(RxWiki News) A daily dose of aspirin may worsen vision problems in people who have age-related macular degeneration (AMD). Researchers found that seniors who take an aspirin a day are twice as likely to have late-stage macular degeneration compared to seniors who don’t take aspirin every day.
Macular degeneration is an age-related disease and gradually destroys sharp, central vision - the part of the eye that enables you to read and drive.
In the study, 839 senior patients took aspirin daily, and 36 – or four out of every 100 – of these patients had an advanced form of the disease called “wet” macular degeneration. Seniors who took aspirin less frequently were less likely to develop wet macular degeneration, occurring in only two out of every 100 non-daily aspirin users.
"Daily doses of aspirin could hurt your vision. "
Wet macular degeneration is swelling caused by leaking blood vessels in the back of the eye. “Dry” macular degeneration is the more common type of AMD and occurs in early stages of the disease. The study showed no link between aspirin and dry macular degeneration.
Many seniors take aspirin on a daily basis to prevent cardiovascular disease. Researchers are still investigating whether cardiovascular disease might also be contributing to vision loss in seniors with AMD. Lead researcher Paulus de Jong told Reuters health that people who take aspirin to slow cardiovascular disease should continue with aspirin therapy, since the benefit of cardiovascular health outweighs the risk of vision loss.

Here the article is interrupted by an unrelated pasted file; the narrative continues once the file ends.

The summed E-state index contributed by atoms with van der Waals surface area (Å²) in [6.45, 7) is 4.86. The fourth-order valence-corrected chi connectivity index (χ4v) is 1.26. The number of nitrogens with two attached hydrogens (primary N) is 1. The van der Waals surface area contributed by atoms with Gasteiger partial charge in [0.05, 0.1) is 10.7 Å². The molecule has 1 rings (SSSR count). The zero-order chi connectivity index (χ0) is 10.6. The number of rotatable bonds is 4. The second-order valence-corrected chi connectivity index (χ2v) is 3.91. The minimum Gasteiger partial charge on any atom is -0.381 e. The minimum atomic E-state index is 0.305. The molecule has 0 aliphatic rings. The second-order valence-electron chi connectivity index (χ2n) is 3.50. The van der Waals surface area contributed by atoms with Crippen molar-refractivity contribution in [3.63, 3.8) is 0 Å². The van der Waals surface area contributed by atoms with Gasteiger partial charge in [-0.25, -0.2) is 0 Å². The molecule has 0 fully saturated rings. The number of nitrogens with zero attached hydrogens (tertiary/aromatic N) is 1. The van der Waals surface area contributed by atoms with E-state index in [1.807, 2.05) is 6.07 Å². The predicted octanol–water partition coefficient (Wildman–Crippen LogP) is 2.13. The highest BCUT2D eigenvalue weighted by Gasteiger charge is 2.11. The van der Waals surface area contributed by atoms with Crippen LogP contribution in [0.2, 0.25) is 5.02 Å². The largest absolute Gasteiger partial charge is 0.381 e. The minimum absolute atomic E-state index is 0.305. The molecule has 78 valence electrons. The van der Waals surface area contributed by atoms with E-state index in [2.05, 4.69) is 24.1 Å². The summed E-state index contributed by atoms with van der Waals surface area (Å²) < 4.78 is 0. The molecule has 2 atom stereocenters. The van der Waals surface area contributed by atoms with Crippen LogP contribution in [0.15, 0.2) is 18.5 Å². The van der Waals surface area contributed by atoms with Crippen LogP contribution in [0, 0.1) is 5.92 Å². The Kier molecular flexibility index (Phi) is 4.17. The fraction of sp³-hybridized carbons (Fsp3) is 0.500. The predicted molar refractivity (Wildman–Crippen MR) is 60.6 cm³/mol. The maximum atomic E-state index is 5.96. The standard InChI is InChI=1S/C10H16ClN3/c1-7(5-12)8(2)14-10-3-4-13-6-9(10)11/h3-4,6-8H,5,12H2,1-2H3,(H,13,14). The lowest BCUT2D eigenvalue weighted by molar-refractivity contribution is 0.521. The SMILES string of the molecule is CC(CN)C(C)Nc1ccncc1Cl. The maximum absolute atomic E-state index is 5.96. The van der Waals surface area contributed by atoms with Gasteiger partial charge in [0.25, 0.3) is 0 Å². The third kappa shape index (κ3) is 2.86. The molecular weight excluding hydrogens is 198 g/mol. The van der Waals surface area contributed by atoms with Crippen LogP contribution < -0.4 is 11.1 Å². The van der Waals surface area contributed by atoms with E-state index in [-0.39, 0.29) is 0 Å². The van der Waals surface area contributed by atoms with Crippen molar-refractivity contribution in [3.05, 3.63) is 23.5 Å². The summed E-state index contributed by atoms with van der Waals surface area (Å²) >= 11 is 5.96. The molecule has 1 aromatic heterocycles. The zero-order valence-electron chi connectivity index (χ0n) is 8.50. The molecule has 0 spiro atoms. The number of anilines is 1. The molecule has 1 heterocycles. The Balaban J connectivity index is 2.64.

"Patients should not stop taking aspirin without first discussing it with their primary care and eye doctors," says Dr. Christopher Quinn, an optometrist at Robert Wood Johnson University Hospital in New Brunswick, N.J.
Macular degeneration is a leading cause of blindness in the U.S. and affects 1.8 million Americans 40 years and older, according to the Centers for Disease Control and Prevention.
The study was conducted by the Netherlands Institute for Neuroscience and Academic Medical Center and tracked 4,700 people age 65 and older. All patients were of Norwegian, Estonian, British, French, Italian, Greek and Spanish descent.
This clinical study was published in the journal Ophthalmology.